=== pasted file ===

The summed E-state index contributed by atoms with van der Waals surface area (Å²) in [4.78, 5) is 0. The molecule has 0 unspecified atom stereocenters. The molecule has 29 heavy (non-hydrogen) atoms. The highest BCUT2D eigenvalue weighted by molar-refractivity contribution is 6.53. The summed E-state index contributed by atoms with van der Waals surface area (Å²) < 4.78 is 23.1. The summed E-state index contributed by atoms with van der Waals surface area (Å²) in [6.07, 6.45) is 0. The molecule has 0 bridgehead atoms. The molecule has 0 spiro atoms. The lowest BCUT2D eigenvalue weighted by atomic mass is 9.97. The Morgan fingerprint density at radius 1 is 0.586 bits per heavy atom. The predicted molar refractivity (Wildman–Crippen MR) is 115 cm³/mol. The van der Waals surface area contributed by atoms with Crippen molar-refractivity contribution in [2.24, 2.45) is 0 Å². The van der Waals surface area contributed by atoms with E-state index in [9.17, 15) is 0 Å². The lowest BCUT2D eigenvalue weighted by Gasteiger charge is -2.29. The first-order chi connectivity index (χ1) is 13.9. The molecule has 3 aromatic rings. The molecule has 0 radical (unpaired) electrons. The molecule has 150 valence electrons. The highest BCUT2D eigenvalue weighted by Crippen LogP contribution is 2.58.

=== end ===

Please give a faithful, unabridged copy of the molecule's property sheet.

The summed E-state index contributed by atoms with van der Waals surface area (Å²) in [4.78, 5) is 0. The molecule has 0 unspecified atom stereocenters. The molecule has 29 heavy (non-hydrogen) atoms. The highest BCUT2D eigenvalue weighted by molar-refractivity contribution is 6.53. The summed E-state index contributed by atoms with van der Waals surface area (Å²) < 4.78 is 23.1. The summed E-state index contributed by atoms with van der Waals surface area (Å²) in [6.07, 6.45) is 0. The molecule has 0 bridgehead atoms. The molecule has 0 spiro atoms. The lowest BCUT2D eigenvalue weighted by atomic mass is 9.97. The Morgan fingerprint density at radius 1 is 0.586 bits per heavy atom. The predicted molar refractivity (Wildman–Crippen MR) is 115 cm³/mol. The van der Waals surface area contributed by atoms with Crippen molar-refractivity contribution in [2.24, 2.45) is 0 Å². The van der Waals surface area contributed by atoms with E-state index in [9.17, 15) is 0 Å². The lowest BCUT2D eigenvalue weighted by Gasteiger charge is -2.29. The first-order chi connectivity index (χ1) is 13.9. The molecule has 3 aromatic rings. The molecule has 0 radical (unpaired) electrons. The molecule has 150 valence electrons. The highest BCUT2D eigenvalue weighted by Crippen LogP contribution is 2.58.